[ < ] [ > ] [ << ] [ Up ] [ >> ] [Top] [Contents] [Index] [ ? ]

# 2. Data Structure Primitives

 [ < ] [ > ] [ << ] [ Up ] [ >> ] [Top] [Contents] [Index] [ ? ]

## 2.1 Constructors

 [ < ] [ > ] [ << ] [ Up ] [ >> ] [Top] [Contents] [Index] [ ? ]

### word

 ```WORD word1 word2 (WORD word1 word2 word3 ...) ```

outputs a word formed by concatenating its inputs.

 [ < ] [ > ] [ << ] [ Up ] [ >> ] [Top] [Contents] [Index] [ ? ]

### list

 ```LIST thing1 thing2 (LIST thing1 thing2 thing3 ...) ```

outputs a list whose members are its inputs, which can be any Logo datum (word, list, or array).

 [ < ] [ > ] [ << ] [ Up ] [ >> ] [Top] [Contents] [Index] [ ? ]

### sentence

 ```SENTENCE thing1 thing2 SE thing1 thing2 (SENTENCE thing1 thing2 thing3 ...) (SE thing1 thing2 thing3 ...) ```

outputs a list whose members are its inputs, if those inputs are not lists, or the members of its inputs, if those inputs are lists.

 [ < ] [ > ] [ << ] [ Up ] [ >> ] [Top] [Contents] [Index] [ ? ]

### fput

 ```FPUT thing list ```

outputs a list equal to its second input with one extra member, the first input, at the beginning. If the second input is a word, then the first input must be a one-letter word, and FPUT is equivalent to WORD.

 [ < ] [ > ] [ << ] [ Up ] [ >> ] [Top] [Contents] [Index] [ ? ]

### lput

 ```LPUT thing list ```

outputs a list equal to its second input with one extra member, the first input, at the end. If the second input is a word, then the first input must be a one-letter word, and LPUT is equivalent to WORD with its inputs in the other order.

 [ < ] [ > ] [ << ] [ Up ] [ >> ] [Top] [Contents] [Index] [ ? ]

### array

 ```ARRAY size (ARRAY size origin) ```

outputs an array of size members (must be a positive integer), each of which initially is an empty list. Array members can be selected with `ITEM` and changed with `SETITEM`. The first member of the array is member number 1 unless an origin input (must be an integer) is given, in which case the first member of the array has that number as its index. (Typically 0 is used as the origin if anything.) Arrays are printed by `PRINT` and friends, and can be typed in, inside curly braces; indicate an origin with {a b c}@0.

See section item , setitem , print .

 [ < ] [ > ] [ << ] [ Up ] [ >> ] [Top] [Contents] [Index] [ ? ]

### mdarray

 ```MDARRAY sizelist (library procedure) (MDARRAY sizelist origin) ```

outputs a multi-dimensional array. The first input must be a list of one or more positive integers. The second input, if present, must be a single integer that applies to every dimension of the array.

Ex: (MDARRAY [3 5] 0) outputs a two-dimensional array whose members range from [0 0] to [2 4].

 [ < ] [ > ] [ << ] [ Up ] [ >> ] [Top] [Contents] [Index] [ ? ]

### listtoarray

 ```LISTTOARRAY list (LISTTOARRAY list origin) ```

outputs an array of the same size as the input list, whose members are the members of the input list.

 [ < ] [ > ] [ << ] [ Up ] [ >> ] [Top] [Contents] [Index] [ ? ]

### arraytolist

 ```ARRAYTOLIST array ```

outputs a list whose members are the members of the input array. The first member of the output is the first member of the array, regardless of the array's origin.

 [ < ] [ > ] [ << ] [ Up ] [ >> ] [Top] [Contents] [Index] [ ? ]

### combine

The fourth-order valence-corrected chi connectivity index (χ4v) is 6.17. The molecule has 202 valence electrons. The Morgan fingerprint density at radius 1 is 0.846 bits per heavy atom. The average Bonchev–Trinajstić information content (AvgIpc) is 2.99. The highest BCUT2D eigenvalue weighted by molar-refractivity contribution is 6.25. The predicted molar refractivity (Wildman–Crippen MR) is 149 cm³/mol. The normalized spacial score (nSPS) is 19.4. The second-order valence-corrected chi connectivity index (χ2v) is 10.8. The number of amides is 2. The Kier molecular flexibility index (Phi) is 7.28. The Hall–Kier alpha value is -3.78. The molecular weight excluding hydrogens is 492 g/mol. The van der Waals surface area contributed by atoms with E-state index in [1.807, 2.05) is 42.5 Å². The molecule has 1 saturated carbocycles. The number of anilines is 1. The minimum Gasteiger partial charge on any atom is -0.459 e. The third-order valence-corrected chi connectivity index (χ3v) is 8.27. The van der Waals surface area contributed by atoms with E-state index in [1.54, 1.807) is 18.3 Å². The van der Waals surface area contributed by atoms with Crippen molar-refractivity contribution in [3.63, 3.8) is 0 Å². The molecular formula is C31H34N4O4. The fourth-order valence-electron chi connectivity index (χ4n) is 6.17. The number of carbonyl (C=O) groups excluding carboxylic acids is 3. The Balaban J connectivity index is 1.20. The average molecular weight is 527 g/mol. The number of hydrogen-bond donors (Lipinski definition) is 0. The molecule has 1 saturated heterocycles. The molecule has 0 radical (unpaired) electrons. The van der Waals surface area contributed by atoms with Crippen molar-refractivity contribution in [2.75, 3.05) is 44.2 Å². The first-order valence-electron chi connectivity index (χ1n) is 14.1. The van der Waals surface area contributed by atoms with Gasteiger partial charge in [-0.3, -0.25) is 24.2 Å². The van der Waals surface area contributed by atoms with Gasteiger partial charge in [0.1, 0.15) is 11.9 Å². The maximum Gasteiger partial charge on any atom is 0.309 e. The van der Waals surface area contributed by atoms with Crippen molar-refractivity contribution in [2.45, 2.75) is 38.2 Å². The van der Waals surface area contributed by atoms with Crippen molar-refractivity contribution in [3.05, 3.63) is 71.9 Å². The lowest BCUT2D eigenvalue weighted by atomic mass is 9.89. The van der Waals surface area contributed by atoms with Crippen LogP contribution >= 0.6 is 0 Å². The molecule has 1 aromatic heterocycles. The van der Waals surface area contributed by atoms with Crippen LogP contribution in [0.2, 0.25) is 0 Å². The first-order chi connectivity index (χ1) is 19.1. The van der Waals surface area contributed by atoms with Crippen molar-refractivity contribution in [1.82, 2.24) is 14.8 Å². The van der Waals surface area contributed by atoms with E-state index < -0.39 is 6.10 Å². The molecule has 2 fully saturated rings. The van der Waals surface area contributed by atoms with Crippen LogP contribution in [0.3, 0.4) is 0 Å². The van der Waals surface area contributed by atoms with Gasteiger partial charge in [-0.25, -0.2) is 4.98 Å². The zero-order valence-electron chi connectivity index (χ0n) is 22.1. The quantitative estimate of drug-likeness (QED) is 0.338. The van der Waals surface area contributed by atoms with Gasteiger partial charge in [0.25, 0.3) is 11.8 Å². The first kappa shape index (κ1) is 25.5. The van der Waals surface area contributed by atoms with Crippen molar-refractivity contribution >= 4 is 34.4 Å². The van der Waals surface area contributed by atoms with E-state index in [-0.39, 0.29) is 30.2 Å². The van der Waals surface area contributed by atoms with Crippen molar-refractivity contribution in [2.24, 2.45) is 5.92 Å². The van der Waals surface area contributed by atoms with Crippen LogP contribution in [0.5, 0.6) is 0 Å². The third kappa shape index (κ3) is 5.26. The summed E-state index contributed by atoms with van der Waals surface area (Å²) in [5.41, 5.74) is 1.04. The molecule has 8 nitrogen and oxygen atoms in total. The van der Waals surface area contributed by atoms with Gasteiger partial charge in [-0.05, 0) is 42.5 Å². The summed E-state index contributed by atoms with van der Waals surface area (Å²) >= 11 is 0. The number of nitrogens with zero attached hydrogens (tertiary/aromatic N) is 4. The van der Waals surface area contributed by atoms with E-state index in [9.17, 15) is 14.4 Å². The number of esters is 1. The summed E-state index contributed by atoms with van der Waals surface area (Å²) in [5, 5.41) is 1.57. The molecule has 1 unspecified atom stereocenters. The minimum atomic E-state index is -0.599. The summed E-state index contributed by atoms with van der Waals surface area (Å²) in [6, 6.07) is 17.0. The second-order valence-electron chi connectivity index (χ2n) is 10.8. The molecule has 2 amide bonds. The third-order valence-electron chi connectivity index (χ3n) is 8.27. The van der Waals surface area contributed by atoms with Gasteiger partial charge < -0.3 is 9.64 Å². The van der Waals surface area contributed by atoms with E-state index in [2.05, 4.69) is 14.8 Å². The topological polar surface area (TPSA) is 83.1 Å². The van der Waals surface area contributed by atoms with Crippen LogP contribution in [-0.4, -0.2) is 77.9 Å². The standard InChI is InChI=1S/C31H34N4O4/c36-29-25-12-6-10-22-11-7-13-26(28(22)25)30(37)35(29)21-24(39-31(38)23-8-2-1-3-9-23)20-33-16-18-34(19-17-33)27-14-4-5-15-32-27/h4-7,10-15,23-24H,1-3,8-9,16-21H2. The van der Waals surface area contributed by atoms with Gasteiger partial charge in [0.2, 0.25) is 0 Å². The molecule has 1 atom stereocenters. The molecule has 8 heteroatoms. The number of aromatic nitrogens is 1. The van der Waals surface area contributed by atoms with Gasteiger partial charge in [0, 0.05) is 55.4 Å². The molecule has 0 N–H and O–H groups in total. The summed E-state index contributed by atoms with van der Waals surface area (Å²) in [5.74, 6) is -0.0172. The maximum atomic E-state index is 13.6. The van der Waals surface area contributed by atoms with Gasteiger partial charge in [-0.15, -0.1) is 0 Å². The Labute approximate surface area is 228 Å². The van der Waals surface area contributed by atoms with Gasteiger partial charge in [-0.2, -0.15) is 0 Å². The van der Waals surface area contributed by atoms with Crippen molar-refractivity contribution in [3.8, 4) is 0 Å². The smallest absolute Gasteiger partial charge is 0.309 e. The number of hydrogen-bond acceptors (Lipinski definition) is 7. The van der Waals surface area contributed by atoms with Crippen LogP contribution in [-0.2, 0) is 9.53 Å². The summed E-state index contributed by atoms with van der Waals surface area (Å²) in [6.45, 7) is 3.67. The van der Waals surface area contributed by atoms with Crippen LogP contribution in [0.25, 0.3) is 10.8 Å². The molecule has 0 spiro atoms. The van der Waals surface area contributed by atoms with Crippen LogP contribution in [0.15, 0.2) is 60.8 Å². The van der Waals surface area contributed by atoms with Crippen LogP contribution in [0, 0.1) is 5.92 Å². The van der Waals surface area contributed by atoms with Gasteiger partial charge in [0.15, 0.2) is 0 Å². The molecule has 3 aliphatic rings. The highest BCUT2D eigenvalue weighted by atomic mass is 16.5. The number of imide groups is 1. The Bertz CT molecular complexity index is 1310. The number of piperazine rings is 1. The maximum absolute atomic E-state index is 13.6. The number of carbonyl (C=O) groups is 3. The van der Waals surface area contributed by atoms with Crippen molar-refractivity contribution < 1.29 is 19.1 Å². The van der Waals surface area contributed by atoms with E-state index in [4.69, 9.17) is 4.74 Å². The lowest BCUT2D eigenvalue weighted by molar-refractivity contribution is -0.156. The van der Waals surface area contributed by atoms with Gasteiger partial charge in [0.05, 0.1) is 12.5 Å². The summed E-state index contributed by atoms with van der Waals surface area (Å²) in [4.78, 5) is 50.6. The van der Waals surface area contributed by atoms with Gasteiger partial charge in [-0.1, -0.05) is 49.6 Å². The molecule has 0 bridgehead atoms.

```COMBINE thing1 thing2 (library procedure) ```

if thing2 is a word, outputs WORD thing1 thing2. If thing2 is a list, outputs FPUT thing1 thing2.

See section word , fput

 [ < ] [ > ] [ << ] [ Up ] [ >> ] [Top] [Contents] [Index] [ ? ]

### reverse

 ```REVERSE list (library procedure) ```

outputs a list whose members are the members of the input list, in reverse order.

 [ < ] [ > ] [ << ] [ Up ] [ >> ] [Top] [Contents] [Index] [ ? ]

### gensym

 ```GENSYM (library procedure) ```

outputs a unique word each time it's invoked. The words are of the form `G1`, `G2`, etc.

 [ < ] [ > ] [ << ] [ Up ] [ >> ] [Top] [Contents] [Index] [ ? ]

## 2.2 Data Selectors

 [ < ] [ > ] [ << ] [ Up ] [ >> ] [Top] [Contents] [Index] [ ? ]

### first

 ```FIRST thing ```

if the input is a word, outputs the first character of the word. If the input is a list, outputs the first member of the list. If the input is an array, outputs the origin of the array (that is, the index of the first member of the array).

 [ < ] [ > ] [ << ] [ Up ] [ >> ] [Top] [Contents] [Index] [ ? ]

### firsts

 ```FIRSTS list ```

outputs a list containing the `FIRST` of each member of the input list. It is an error if any member of the input list is empty. (The input itself may be empty, in which case the output is also empty.) This could be written as

 ```to firsts :list output map "first :list end ```

but is provided as a primitive in order to speed up the iteration tools `MAP`, `MAP.SE`, and `FOREACH`.

 ```to transpose :matrix if emptyp first :matrix [op []] op fput firsts :matrix transpose bfs :matrix end ```

See section map , map.se , foreach

 [ < ] [ > ] [ << ] [ Up ] [ >> ] [Top] [Contents] [Index] [ ? ]

### last

 ```LAST wordorlist ```

if the input is a word, outputs the last character of the word. If the input is a list, outputs the last member of the list.

 [ < ] [ > ] [ << ] [ Up ] [ >> ] [Top] [Contents] [Index] [ ? ]

### butfirst

 ```BUTFIRST wordorlist BF wordorlist ```

if the input is a word, outputs a word containing all but the first character of the input. If the input is a list, outputs a list containing all but the first member of the input.

 [ < ] [ > ] [ << ] [ Up ] [ >> ] [Top] [Contents] [Index] [ ? ]

### butfirsts

 ```BUTFIRSTS list BFS list ```

outputs a list containing the `BUTFIRST` of each member of the input list. It is an error if any member of the input list is empty or an array. (The input itself may be empty, in which case the output is also empty.) This could be written as

 ```to butfirsts :list output map "butfirst :list end ```

but is provided as a primitive in order to speed up the iteration tools `MAP`, `MAP.SE`, and `FOREACH`.

See section map , map.se , foreach

 [ < ] [ > ] [ << ] [ Up ] [ >> ] [Top] [Contents] [Index] [ ? ]

### butlast

 ```BUTLAST wordorlist BL wordorlist ```

if the input is a word, outputs a word containing all but the last character of the input. If the input is a list, outputs a list containing all but the last member of the input.

 [ < ] [ > ] [ << ] [ Up ] [ >> ] [Top] [Contents] [Index] [ ? ]

### item

 ```ITEM index thing ```

if the thing is a word, outputs the indexth character of the word. If the thing is a list, outputs the indexth member of the list. If the thing is an array, outputs the indexth member of the array. Index starts at 1 for words and lists; the starting index of an array is specified when the array is created.